We lived in the Bay Area for many years in a housing development built in the late sixties/early seventies. It was a very nice neighborhood and we had very few issues with the property. We'd been using our masonry fireplace for years without a problem. Having witnessed a chimney fire years before we made sure to have our chimney swept every year.
It was a surprise, therefore, when we were selling the property, that our Realtor advised us that the chimney inspection revealed a crack large enough to make the chimney unfit for use! He explained that the building codes weren't as stringent when the house was built and the age and location of the property were obvious factors in the chimney's demise. What a reality check!
Our Realtor prepared us for the consequences of this; we'd need to make a concession to the buyer reducing our sell price to allow for the chimney to be replaced or an insert constructed. This was a considerable amount of money, but that was the reality.
The lessons learned from this true story are twofold:
- Hire a CERTIFIED chimney sweep, trained and knowledgeable about fire places and safety issues.
- Hire a good REALTOR to sell your home - one who knows the area and the properties he/she is selling. We had a wonderful Realtor who worked hard for us. He paid attention to detail, kept us informed and got us the best price possible for our home.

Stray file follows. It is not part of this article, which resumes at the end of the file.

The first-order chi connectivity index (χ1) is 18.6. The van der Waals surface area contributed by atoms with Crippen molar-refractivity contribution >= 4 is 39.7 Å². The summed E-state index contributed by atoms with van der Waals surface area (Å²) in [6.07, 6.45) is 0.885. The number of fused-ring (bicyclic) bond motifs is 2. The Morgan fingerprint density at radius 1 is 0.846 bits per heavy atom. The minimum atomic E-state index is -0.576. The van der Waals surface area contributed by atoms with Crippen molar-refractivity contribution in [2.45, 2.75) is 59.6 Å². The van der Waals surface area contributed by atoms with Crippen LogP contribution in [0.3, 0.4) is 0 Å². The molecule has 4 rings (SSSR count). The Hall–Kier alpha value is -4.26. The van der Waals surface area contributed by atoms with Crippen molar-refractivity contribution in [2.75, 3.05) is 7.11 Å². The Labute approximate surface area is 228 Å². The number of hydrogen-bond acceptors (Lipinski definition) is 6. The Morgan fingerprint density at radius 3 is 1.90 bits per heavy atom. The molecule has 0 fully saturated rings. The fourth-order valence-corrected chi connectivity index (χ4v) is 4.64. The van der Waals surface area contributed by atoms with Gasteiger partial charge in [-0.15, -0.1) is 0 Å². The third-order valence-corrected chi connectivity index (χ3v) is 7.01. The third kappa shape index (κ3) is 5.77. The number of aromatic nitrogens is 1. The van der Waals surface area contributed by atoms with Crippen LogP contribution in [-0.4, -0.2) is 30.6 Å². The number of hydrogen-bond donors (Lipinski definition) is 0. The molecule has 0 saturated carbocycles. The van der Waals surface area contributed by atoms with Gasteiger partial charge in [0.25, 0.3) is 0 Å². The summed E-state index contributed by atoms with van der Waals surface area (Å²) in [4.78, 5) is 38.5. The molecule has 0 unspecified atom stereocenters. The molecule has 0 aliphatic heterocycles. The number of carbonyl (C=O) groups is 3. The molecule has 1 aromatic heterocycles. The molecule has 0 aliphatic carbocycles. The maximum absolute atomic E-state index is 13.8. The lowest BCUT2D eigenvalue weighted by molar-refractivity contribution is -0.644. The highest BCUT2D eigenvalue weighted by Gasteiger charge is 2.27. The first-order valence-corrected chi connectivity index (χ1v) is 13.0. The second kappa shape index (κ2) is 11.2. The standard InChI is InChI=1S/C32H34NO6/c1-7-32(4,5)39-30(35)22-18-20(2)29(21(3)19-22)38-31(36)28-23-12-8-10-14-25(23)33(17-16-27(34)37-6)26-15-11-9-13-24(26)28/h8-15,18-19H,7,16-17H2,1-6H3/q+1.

When we moved to the North State we were referred to a professional chimney sweep (Bob at White Glove Chimney) by our local Realtor, Karyn Lamb (thank you Karyn). We learned that chimney safety requires more than just a brush and a drop cloth! As a homeowner, if you don't have a referral you can find a professional chimney sweep in your area through the National Chimney Sweep Guild (www.ncsg.org)
From a marketing perspective opportunity exists for chimney sweeps with Realtors, (though it's worth noting that establishing a good relationship with those Realtors can go a long way to overcoming the "deal breaker" image sometimes applied following chimney inspections). Insurance agents and contractors are also good referral sources.
Living in a rural area I often find myself talking to neighbors who confess they've not had their chimney swept in years. It's a safety issue and people just don't realize that. For our area I always refer them to White Glove because we've had such a positive experience with them. If I meet someone from out of the area I suggest they talk to their local Realtor for a referral.
We'd be interested to get some feedback from others, with their experiences and recommendations for chimney sweeps. Also, any tips from chimney sweeps would be welcomed!